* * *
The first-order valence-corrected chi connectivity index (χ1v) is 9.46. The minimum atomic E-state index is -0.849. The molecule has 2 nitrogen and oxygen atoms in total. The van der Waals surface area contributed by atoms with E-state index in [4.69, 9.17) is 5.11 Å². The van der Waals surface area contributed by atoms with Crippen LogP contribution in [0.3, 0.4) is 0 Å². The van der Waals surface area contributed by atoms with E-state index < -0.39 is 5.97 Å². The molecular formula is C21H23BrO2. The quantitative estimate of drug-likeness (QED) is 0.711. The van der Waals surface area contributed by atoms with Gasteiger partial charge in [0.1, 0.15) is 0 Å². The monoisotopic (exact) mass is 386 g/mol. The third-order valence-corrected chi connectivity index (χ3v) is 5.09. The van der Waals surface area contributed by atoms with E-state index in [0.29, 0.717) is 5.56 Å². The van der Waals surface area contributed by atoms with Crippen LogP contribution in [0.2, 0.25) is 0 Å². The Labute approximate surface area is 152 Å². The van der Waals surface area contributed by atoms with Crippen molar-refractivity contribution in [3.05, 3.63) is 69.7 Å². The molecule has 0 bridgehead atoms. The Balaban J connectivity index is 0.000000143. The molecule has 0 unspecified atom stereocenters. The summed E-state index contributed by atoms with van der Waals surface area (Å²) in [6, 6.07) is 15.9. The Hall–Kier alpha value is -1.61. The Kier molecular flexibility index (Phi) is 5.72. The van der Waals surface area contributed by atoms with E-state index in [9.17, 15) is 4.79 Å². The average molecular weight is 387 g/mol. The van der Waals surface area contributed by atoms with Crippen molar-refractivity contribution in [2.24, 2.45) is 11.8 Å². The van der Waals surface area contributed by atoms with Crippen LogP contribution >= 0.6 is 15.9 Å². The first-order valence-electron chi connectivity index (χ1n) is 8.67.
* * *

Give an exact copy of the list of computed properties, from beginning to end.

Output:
The first-order valence-corrected chi connectivity index (χ1v) is 9.46. The minimum atomic E-state index is -0.849. The molecule has 2 nitrogen and oxygen atoms in total. The van der Waals surface area contributed by atoms with E-state index in [4.69, 9.17) is 5.11 Å². The van der Waals surface area contributed by atoms with Crippen LogP contribution in [0.3, 0.4) is 0 Å². The van der Waals surface area contributed by atoms with E-state index < -0.39 is 5.97 Å². The molecular formula is C21H23BrO2. The quantitative estimate of drug-likeness (QED) is 0.711. The van der Waals surface area contributed by atoms with Gasteiger partial charge in [0.1, 0.15) is 0 Å². The monoisotopic (exact) mass is 386 g/mol. The third-order valence-corrected chi connectivity index (χ3v) is 5.09. The van der Waals surface area contributed by atoms with E-state index in [0.29, 0.717) is 5.56 Å². The van der Waals surface area contributed by atoms with Crippen LogP contribution in [0.2, 0.25) is 0 Å². The Labute approximate surface area is 152 Å². The van der Waals surface area contributed by atoms with Crippen molar-refractivity contribution in [3.05, 3.63) is 69.7 Å². The molecule has 0 bridgehead atoms. The Balaban J connectivity index is 0.000000143. The molecule has 0 unspecified atom stereocenters. The summed E-state index contributed by atoms with van der Waals surface area (Å²) in [6, 6.07) is 15.9. The Hall–Kier alpha value is -1.61. The Kier molecular flexibility index (Phi) is 5.72. The van der Waals surface area contributed by atoms with E-state index in [9.17, 15) is 4.79 Å². The average molecular weight is 387 g/mol. The van der Waals surface area contributed by atoms with Crippen molar-refractivity contribution in [2.24, 2.45) is 11.8 Å². The van der Waals surface area contributed by atoms with Crippen LogP contribution >= 0.6 is 15.9 Å². The first-order valence-electron chi connectivity index (χ1n) is 8.67.